User currently offlineLX138 From United Kingdom, joined Jul 2009, 401 posts, RR: 0
Reply 25, posted (1 year 10 months 1 week 5 days 15 hours ago) and read 3031 times:

Quoting Wisdom (Reply 17):
if you're seriously considering the BAe146, you're bust from before starting

Why??!

Quoting Wisdom (Reply 17):
The E170 isn't suitable for your operation, it's just wishful thinking.

Although other options should be considered - what an earth is wrong with the 170?

Quoting bennett123 (Reply 18):
However, there were not a massive number of them built

There were loads of them built!



StarWorld Team - The ultimate airline alliance
User currently offlinebennett123 From United Kingdom, joined Aug 2004, 7760 posts, RR: 3
Reply 26, posted (1 year 10 months 1 week 5 days 14 hours ago) and read 2959 times:

iirc, there were 394(?) built.

However, significant numbers have been scrapped/converted to other uses/permanently parked.

My understanding is that the number flying is about 220, (some of which are 20-25 years old).

However, that 220 consists of two series, (BAE 146 and ARJ) which are similar but still not the same as each other.

Each series consists of 3 varients, (based on size).

I therefore conclude that unless you mix and match, that your options are more limited than it seems at first glance.


User currently offlineWisdom From , joined Dec 1969, posts, RR:
Reply 27, posted (1 year 10 months 1 week 5 days 11 hours ago) and read 2880 times:

Quoting LX138 (Reply 25):

Quoting Wisdom (Reply 17):
if you're seriously considering the BAe146, you're bust from before starting

Why??!

Quoting Wisdom (Reply 17):
The E170 isn't suitable for your operation, it's just wishful thinking.

Although other options should be considered - what an earth is wrong with the 170?

The BAe146 and the Avro RJ are no longer suited for airline passenger or cargo operations.
There are many reasons, but horrible fuel burn and high maintenance costs are some of the reasons no longer make the type viable.
There is a reason behind those awfully cheap lease rates.

I think that the only viable market for the BAe146 and Avro RJ is for conversion to something where they will be parked 95% of the time and used 5% of the time, like a maritime patrol platform.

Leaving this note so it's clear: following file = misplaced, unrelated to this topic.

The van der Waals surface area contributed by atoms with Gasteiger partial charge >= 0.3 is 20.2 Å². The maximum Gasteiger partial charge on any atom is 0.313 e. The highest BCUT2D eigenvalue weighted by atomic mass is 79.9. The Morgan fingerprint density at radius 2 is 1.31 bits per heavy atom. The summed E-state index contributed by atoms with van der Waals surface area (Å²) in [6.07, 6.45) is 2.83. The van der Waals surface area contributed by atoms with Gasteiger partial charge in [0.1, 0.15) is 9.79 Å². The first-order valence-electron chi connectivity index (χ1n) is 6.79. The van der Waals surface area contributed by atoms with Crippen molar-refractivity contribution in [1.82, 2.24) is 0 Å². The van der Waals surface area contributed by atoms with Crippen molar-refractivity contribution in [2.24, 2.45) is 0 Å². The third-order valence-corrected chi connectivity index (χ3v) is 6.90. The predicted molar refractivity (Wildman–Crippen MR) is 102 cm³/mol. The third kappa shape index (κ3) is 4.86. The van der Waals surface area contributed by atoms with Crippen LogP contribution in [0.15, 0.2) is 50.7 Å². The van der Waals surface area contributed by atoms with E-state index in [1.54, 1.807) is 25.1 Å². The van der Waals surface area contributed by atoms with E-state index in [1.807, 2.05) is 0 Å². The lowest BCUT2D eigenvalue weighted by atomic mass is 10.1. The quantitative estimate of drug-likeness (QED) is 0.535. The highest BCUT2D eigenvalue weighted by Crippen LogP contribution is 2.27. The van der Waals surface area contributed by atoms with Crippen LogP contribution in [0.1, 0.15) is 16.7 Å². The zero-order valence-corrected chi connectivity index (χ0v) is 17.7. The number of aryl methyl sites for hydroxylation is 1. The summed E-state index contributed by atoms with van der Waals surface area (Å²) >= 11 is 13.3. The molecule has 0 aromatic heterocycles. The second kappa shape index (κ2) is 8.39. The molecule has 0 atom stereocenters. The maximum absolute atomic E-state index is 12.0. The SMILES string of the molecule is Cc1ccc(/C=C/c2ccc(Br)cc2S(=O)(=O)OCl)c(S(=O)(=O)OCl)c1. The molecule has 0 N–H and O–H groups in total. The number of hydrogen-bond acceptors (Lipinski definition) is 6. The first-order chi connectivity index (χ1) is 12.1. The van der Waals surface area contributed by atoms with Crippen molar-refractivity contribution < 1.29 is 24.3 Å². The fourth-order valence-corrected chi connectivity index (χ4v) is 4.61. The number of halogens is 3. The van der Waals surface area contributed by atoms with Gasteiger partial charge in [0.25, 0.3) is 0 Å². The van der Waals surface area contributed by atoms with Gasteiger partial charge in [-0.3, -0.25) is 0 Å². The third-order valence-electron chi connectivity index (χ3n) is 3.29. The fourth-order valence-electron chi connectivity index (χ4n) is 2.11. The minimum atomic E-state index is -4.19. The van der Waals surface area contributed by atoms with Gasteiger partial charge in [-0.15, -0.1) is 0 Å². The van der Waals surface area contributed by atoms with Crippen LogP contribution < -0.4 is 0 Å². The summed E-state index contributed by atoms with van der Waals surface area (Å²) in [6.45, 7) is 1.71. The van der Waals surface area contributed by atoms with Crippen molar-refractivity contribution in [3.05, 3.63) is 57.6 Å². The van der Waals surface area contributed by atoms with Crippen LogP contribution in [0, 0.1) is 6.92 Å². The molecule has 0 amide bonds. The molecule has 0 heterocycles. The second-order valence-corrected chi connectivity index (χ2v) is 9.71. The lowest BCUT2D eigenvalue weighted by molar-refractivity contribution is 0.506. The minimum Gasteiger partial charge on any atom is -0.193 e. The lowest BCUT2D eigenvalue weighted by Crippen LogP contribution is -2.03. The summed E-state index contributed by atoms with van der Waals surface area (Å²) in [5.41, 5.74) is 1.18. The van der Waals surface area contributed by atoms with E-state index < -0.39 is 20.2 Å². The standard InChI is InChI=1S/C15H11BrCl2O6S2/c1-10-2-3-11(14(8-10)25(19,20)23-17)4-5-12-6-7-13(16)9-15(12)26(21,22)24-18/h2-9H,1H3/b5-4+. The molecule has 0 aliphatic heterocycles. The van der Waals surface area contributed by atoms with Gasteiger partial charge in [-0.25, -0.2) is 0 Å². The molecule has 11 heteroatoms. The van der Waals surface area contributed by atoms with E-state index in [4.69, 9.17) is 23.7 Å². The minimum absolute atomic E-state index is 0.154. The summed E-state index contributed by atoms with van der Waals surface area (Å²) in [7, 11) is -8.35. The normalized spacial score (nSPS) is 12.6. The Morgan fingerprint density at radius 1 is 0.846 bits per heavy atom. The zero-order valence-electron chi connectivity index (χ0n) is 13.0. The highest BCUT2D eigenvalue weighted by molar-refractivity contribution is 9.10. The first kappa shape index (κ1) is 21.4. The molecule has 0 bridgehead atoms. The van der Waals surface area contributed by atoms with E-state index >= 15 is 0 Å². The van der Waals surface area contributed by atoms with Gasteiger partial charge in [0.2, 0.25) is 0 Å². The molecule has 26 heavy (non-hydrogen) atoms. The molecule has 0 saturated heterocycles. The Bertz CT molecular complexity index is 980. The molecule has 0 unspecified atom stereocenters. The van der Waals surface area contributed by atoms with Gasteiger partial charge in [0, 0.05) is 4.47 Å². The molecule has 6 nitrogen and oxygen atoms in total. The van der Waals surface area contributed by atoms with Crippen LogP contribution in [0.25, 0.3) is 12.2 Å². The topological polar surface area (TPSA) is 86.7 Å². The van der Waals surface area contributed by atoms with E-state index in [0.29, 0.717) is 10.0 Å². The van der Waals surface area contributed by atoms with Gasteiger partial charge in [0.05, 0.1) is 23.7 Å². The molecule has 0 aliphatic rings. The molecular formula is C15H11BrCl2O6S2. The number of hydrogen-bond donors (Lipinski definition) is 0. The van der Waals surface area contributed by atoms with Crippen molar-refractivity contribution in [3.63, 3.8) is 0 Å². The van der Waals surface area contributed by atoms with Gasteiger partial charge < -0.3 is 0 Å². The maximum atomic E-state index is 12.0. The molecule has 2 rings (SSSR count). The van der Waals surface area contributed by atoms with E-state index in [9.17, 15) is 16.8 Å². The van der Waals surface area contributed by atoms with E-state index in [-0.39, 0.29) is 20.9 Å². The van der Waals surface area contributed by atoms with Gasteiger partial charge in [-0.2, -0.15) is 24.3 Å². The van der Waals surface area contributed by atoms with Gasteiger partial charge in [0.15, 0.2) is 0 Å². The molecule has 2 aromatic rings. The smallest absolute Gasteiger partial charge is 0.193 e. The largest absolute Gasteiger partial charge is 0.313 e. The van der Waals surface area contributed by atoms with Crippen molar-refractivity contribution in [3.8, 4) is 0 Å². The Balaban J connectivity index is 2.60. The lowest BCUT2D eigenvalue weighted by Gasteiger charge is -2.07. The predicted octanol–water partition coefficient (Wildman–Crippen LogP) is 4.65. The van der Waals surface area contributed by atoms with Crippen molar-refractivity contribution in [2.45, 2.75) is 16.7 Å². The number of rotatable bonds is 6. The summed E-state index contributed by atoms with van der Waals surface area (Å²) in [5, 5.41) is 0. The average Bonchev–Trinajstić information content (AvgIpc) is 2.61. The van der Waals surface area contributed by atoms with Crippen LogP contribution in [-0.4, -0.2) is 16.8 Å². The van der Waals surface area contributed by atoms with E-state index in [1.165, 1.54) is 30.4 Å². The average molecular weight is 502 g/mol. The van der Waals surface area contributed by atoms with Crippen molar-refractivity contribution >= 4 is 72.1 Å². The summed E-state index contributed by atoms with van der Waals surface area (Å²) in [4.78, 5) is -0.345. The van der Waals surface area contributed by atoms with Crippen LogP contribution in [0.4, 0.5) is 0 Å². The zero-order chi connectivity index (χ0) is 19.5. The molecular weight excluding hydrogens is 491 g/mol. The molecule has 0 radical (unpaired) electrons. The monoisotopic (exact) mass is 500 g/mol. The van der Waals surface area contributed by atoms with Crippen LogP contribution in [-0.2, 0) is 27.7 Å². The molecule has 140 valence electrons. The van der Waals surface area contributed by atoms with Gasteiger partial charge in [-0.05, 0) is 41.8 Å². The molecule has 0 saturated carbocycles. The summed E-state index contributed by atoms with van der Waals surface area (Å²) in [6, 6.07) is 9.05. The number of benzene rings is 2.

Even though some are starting to use them as a firefighting platform, it's not an efficient firefighting platform. 15 tons of water poured once every hour won't do much to a large fire, and you can't dispatch it for every small fire because of the cost of fuel.

As for the E170; the E170 is not viable as a stand-alone aircraft in a small fleet of a regional airline.
The reason is that it has high lease costs, quite a significant fuel burn and this for just 70 seats. The same way the 50 seat RJ market disappeared in no time, the 70 seat market is quickly dissipating.

The E170 now only makes sense for a huge airline that operates the E190/E195 as their main regional feeders and needs a smaller feeder that has commonality with these types to serve thinner routes where every cent of saving over the E190/E195 is a welcome benefit.

It's definitely not an option for a start-up carrier out of NCL, it's too big, too expensive to lease and still has a significant operating cost and high CASM due to the low seat count. Many airlines are getting rid of them for this reason.


User currently offlinemandala499 From Indonesia, joined Aug 2001, 6957 posts, RR: 76
Reply 28, posted (1 year 10 months 1 week 5 days 4 hours ago) and read 2729 times:

Quoting PlymSpotter (Reply 23):
146 lease rates are pretty attractive right now, but they are no longer the only player in that niche.